The Rohingya crisis as it is unfolding gradually has many faces that should be of concern to the Bangladeshi people and the government. In July 2017, prior to influx of the Rohingya refugees, the combined estimated population of Teknaf and Ukhiya was slightly over four lakh. The sudden gush of an additional eight lakh Myanmar refugees by December 2017 was overwhelming. The numbers keep rising even today. The presence of this massive number of refugees has impacted on everyday carrying capacity of the region; today, this is felt on all aspects of life and cultures—both for the hosts and refugees themselves.
An immediate impact was on land and local resources—for instance, the massive loss of forests and changes in land use from forest/agriculture to housing and camp sites for resettlement of the refugees. In addition, many reported on the growing social, economic, environmental and health impacts of Rohingya refugee resettlement. The unplanned and makeshift settlements at the early stage of the surge on hill slopes and forestlands led to vulnerabilities for landslides and other forms of risks and disasters for all.
By July 2018, when I made a short visit to the camp sites, a more orderly system of settlement and camp administration was already established jointly by the Bangladesh government and United Nations High Commission for Refugees through registration, re-grouping and relocation in formally constituted 34 camps, with internal roads, markets, mosques, relief distribution centres, and clinics. Close to 100 national and international NGOs—for instance, Medecins San Frontieres, World Vision, BRAC, Gono Shahthaya Kendro, and others—work as service providers in various fields. In addition, there are literally thousands of aid workers assisting the operations.
The Rohingya crisis, without any doubt, has put a huge pressure on Bangladesh's economy and society. Thanks to the government and international aid agencies supporting the operations, the initial stage of crisis management—for instance, provision for shelter, food, medicine, etc.—helped to cope with the immediate needs. During a meeting in Cox's Bazar, an international refugee resettlement expert—who previously worked in South Sudan, Syria and Jordan—told me that unlike other refugee camps in countries with unstable or weak governments, the Cox's Bazar refugee camps provide “good practice” examples for refugee support and administration” due to a stable system of government and administration in Bangladesh.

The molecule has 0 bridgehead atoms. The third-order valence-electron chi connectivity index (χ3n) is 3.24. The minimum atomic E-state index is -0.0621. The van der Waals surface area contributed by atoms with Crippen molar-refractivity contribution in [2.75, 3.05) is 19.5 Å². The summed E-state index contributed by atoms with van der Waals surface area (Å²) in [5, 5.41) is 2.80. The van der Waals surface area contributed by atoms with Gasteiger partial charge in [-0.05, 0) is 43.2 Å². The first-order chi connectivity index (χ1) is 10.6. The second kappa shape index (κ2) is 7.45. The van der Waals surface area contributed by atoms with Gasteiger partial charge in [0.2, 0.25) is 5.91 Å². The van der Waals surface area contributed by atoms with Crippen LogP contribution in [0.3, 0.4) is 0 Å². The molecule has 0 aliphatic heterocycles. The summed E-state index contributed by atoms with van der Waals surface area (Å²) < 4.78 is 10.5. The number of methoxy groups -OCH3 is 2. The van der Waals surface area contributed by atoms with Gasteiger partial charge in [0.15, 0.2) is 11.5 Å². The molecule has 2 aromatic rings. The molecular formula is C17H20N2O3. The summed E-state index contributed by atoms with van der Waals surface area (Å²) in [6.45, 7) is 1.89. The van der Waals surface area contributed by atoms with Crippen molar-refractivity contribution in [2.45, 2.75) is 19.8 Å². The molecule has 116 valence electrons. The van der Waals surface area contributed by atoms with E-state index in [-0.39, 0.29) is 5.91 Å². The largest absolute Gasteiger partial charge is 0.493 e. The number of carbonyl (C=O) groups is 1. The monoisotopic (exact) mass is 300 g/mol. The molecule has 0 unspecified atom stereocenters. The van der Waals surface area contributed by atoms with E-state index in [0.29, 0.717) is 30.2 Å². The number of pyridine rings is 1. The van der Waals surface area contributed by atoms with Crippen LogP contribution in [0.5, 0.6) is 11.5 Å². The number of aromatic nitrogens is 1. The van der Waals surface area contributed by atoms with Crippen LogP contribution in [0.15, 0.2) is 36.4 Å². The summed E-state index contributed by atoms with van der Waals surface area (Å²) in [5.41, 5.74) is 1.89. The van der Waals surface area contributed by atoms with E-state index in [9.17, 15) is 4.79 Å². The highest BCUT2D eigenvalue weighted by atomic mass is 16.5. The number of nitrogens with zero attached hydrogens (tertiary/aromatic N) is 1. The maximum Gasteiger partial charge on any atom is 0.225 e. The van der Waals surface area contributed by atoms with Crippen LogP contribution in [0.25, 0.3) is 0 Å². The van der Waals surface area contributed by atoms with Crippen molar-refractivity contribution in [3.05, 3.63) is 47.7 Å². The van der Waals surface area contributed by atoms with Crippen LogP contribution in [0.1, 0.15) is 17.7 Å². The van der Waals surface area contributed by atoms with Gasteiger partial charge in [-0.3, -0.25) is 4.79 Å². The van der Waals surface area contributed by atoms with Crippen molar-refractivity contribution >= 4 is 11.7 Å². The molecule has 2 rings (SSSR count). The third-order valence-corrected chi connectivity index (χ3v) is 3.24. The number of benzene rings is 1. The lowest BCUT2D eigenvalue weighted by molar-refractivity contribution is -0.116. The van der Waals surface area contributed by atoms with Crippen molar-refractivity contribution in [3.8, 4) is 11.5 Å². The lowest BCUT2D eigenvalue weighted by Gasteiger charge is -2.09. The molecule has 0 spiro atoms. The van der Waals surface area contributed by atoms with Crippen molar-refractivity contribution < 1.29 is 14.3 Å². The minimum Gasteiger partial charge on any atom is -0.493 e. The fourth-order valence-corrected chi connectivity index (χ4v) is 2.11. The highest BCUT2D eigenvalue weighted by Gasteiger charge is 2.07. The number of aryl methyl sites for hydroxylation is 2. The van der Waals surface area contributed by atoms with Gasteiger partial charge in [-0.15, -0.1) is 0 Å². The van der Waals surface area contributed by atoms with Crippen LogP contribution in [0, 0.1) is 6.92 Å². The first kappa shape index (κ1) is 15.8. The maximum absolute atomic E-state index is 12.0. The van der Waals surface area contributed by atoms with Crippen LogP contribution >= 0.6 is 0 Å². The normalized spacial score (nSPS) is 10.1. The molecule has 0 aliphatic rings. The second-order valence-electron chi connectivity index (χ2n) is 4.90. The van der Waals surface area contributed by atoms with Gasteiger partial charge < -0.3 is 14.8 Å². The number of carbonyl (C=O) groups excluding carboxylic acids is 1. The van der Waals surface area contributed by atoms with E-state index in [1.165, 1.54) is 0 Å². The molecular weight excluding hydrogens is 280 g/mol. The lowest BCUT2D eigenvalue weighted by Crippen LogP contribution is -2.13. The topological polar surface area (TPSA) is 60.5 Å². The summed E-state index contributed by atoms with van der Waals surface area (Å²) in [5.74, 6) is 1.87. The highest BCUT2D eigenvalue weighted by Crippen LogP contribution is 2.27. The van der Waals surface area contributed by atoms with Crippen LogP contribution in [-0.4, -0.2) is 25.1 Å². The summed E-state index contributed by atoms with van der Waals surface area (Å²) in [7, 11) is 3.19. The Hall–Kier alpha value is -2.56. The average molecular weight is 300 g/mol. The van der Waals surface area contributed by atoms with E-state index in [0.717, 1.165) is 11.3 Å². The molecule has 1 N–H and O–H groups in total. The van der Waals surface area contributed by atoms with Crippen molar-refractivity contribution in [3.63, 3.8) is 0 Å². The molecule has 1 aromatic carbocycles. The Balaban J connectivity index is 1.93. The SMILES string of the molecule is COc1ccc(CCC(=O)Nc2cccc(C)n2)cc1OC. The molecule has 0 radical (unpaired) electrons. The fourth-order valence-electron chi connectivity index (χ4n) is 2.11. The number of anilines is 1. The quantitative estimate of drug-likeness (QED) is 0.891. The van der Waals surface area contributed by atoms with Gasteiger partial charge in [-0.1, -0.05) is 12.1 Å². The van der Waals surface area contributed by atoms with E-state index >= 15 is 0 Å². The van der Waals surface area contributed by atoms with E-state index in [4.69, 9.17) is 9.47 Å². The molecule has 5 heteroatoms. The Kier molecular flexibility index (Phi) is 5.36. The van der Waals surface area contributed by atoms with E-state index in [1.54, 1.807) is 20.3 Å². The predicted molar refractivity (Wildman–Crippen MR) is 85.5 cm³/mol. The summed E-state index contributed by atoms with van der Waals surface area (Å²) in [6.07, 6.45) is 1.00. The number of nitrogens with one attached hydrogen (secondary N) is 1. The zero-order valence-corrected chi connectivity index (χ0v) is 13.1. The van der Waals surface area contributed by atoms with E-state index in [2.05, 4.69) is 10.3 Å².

Having said this, the flip side of the Rohingya refugee issue is that the repatriation remains elusive at this point, because the environment is not right for repatriation. The Rakhine State has been rocked by successive rounds of violence and extensive military crackdown, following the attacks by Arakan Rohingya Salvation Army (ARSA), the group demanding greater autonomy for Rakhine State. Instead of implementing the repatriation agreement and addressing the root causes of the crisis (e.g., citizenship, freedom of movement, livelihoods), the Myanmar Army has once more escalated their genocidal activities in recent months. On top of this, the Myanmar army now claims presence of ARSA training base inside Bangladesh, which was strongly refuted by the Bangladesh government. The activities of the Myanmar Army, including mobilisation of troops to Rakhine border with Bangladesh, raises a host of security issues and concerns. It appears from reports in Myanmar that the regime will force out the last Rohingya in their fight against terrorism.

Thus, the Rohingya issue has raised many external stakes. The Border Guard Bangladesh (BGB) reportedly deployed additional force to patrol the country's 54 km border with Myanmar fearing intrusion through the Naf River and other border areas. The situation seems tense. Amid this, there are also internal security issues such as recent passport forgery cases by some Rohingyas, who were deported by Saudi Arabia. In Cox's Bazar, it is almost common knowledge that many Rohingyas left for Malaysia in the 1990s with Bangladesh passports availed to them through the network of local dalals or agents in collusion with passport officials. Finally, there are also reported cases of Myanmar agents in Cox's Bazar camps and in the country for collecting intelligence data.

Aside from the security issues, there are social dimensions of the emerging issues—for instance, tension between the host communities and the refugee population regarding benefits and livelihood issues due to loss of land and access to forests. The government has taken some measures to quell this, but those may not be enough, because the Rohingya refugees are going to stay longer than initially anticipated. Given zero progress with repatriation and the current attitude of the Myanmar government, Bangladesh should work with the international community to find viable and just solutions to this crisis.